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Are We Ready for a Baby? 10 Questions To Ask Yourselves First

August 3, 2022
Foundation Building

How To Know When You’re Ready To Have a Baby 

Deciding to have a baby is not like turning on a light switch. It’s typically a decision that feels weighty and requires more than one conversation. We want to encourage you to give yourself and your spouse grace as you wade through these waters together. Use the 10 questions below to begin exploring the topic of expanding your family. These questions aren’t the be-all and end-all, but working through them together will certainly be a great starting point for giving you peace of mind and clarity to decide if you’re ready for a baby. 

1. Are we ready to give up some of our “me time” and “couple time?” 

Research shows that child-centered marriages are most at risk for distress. You shouldn’t expect to give up all your “me time” and “couple time” as your marriage must remain a priority; however, you should expect there to be some adapting and adjusting once you welcome a baby into your world.  

2. Do we feel pressure to expand our family? 

You and your spouse should grow your family when you’re ready, not when your in-laws, friends, or coworkers are ready. If you’re thinking about having a baby because “everyone else is,” think again. 

3. What is our support system like (family, friends, work, etc.), and are we ready to ask for help? 

During this amazing but life changing transition, a strong support system will be invaluable. Consider who’s in your corner to help in the mundane but also in emergencies—it could be family nearby or trusted friends—and if you’re OK asking for help when you need it. 

4. Are we financially prepared? 

This does not mean you need enough money to last until “the end of time.” However, taking time to consider how a new baby will impact your budget would be helpful.  

5. Are we ready to embrace all parts of this season, even the negative?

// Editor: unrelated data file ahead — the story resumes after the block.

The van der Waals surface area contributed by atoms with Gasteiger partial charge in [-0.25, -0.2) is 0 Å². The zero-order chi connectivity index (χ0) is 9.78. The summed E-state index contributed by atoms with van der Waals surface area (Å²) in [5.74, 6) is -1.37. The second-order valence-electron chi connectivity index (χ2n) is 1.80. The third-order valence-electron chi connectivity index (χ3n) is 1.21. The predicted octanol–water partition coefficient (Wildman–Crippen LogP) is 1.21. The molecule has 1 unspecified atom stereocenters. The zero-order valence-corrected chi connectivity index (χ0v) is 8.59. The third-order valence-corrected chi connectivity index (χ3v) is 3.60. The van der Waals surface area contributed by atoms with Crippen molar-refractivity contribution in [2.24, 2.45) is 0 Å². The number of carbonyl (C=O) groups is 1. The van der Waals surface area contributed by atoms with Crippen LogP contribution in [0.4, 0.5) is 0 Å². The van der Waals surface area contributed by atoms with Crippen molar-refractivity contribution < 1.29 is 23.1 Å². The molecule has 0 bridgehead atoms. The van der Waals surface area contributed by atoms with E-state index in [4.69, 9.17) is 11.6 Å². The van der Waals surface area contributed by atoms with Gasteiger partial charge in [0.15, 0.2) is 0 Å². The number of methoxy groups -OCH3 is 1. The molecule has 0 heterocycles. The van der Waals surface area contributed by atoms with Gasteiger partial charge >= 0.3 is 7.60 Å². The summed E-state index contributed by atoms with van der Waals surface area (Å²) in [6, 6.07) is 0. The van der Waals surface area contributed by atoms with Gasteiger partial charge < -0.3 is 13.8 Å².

Make sure you and your spouse discuss how you’ll approach the hard, and even scary, times you could encounter like infertility, miscarriages, postpartum depression, and more.  

6. What will childcare look like? 

Will one of you stay home with your child or will family or friends care for them? Are you going to utilize daycare? Have these discussions ahead of time, so you can get on the same page. 

7. Is our marriage healthy? 

A baby will not make an unhealthy marriage healthy again. In fact, a baby could make matters worse. If you and your spouse aren’t in a healthy place, consider seeking help to work through marital issues you’re experiencing before bringing a new human into your relationship. 

8. Are we happy in our jobs, and do we have flexibility to care for our baby? 

If either of you are stressed or anxious with your current job situation, don’t feel rushed to add a baby to the mix. Consider what career changes need to be made internally or externally first. If neither of your jobs offer flexibility in the event of sickness or something else, you’ll want to think through who in your inner circle can help when something crops up.  

9. Are we on the same page about how we want to raise our child and what values we want to instill in them? 

Have you discussed details such as, “How will we discipline?” and “What faith values do we want to teach them?” You don’t have to have all the answers, but it’s a good idea to have some level of foundation for your family and how you want to parent.  

10. Have we prayed about it, and are we both on board? 

It seems obvious, but are both of you truly ready for this next season and life change? If one of you is hesitant, continue to work through conversations before committing to trying for a baby. Most importantly, pray individually and collectively—“Is the Lord leading us to grow our family?” 

A baby will not complete your family. You and your spouse are already a family! Enjoy each other to the fullest. Then, utilize these questions to help you know if and when you’re ready to begin expanding your family. 

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